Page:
An anonymous comment in the Vail (Colorado) Daily News about the dangers of overanalyzing a decision reminded me that, while the benefits of risk analysis have been much vaunted, the costs of decision evaluation have not been clearly defined. Sure, it’s pretty easy to come up with a figure for a DFSS training effort or a budget for an entire risk management department. But what about the statistical analysis process itself?
Well, there’s staff time or your own time (which is worth something), Monte Carlo software, some portion of your computing costs,data acquisition, and on and on. Many variables. But the kind of costs I’m thinking of are the kind you rack up while you’re analyzing, say, option valuation, and not doing something else. These are opportunity costs. They are what really limit how thoroughgoing your risk analysis becomes, which layer you drill down to–and they are very difficult to quantify.
How do you calculate whether the time you’re spending in risk assessment is cost-effective? It’s a problem of operations risk. So I suppose you could enumerate all the other activities that would consume the same amount of time and model their paybacks. But that would cost you more time in statistical analysis. . . . and you would be left in a positive feedback loop.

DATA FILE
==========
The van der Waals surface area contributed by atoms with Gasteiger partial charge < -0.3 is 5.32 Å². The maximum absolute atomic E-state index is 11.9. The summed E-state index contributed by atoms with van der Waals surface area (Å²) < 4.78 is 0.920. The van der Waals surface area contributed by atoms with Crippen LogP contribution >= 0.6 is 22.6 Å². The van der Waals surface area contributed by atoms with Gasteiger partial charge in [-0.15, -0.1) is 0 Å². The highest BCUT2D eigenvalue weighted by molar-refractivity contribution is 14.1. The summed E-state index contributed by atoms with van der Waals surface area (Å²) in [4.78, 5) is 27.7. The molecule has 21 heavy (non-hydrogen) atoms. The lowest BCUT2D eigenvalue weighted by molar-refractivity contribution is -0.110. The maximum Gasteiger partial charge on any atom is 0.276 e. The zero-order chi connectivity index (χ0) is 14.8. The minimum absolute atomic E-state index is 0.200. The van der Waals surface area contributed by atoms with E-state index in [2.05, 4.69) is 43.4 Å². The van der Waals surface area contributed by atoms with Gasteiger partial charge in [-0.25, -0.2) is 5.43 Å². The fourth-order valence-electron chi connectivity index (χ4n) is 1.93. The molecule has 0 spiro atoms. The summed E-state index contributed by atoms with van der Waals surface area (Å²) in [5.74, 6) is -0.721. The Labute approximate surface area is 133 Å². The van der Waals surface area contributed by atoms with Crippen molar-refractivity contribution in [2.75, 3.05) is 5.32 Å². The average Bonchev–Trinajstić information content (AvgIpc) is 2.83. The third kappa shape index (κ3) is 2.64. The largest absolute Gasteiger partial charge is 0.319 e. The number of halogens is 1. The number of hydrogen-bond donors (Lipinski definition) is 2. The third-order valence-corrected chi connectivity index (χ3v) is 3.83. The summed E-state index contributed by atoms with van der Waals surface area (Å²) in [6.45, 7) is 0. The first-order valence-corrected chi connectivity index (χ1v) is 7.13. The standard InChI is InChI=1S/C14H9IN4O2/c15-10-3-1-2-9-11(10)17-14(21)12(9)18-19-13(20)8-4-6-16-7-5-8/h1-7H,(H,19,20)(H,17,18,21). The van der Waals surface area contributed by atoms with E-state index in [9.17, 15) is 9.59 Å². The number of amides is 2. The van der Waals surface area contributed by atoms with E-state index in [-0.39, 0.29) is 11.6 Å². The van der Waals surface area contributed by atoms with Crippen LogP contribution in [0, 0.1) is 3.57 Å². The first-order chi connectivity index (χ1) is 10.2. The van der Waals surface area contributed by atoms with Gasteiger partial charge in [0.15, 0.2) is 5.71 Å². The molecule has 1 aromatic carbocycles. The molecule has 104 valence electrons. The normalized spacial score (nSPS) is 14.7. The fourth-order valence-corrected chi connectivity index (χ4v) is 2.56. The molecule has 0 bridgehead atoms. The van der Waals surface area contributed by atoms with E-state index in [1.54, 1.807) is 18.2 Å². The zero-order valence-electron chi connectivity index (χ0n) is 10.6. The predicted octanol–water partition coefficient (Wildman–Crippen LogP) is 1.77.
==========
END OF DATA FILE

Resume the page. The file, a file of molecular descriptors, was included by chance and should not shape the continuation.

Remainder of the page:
In the days ahead I’ll be talking to risk management and operations research folks to find out how they decide how much analysis is just the right amount–not too much, and not too little. I’ll be surprised if I turn up any computational approaches–but who knows?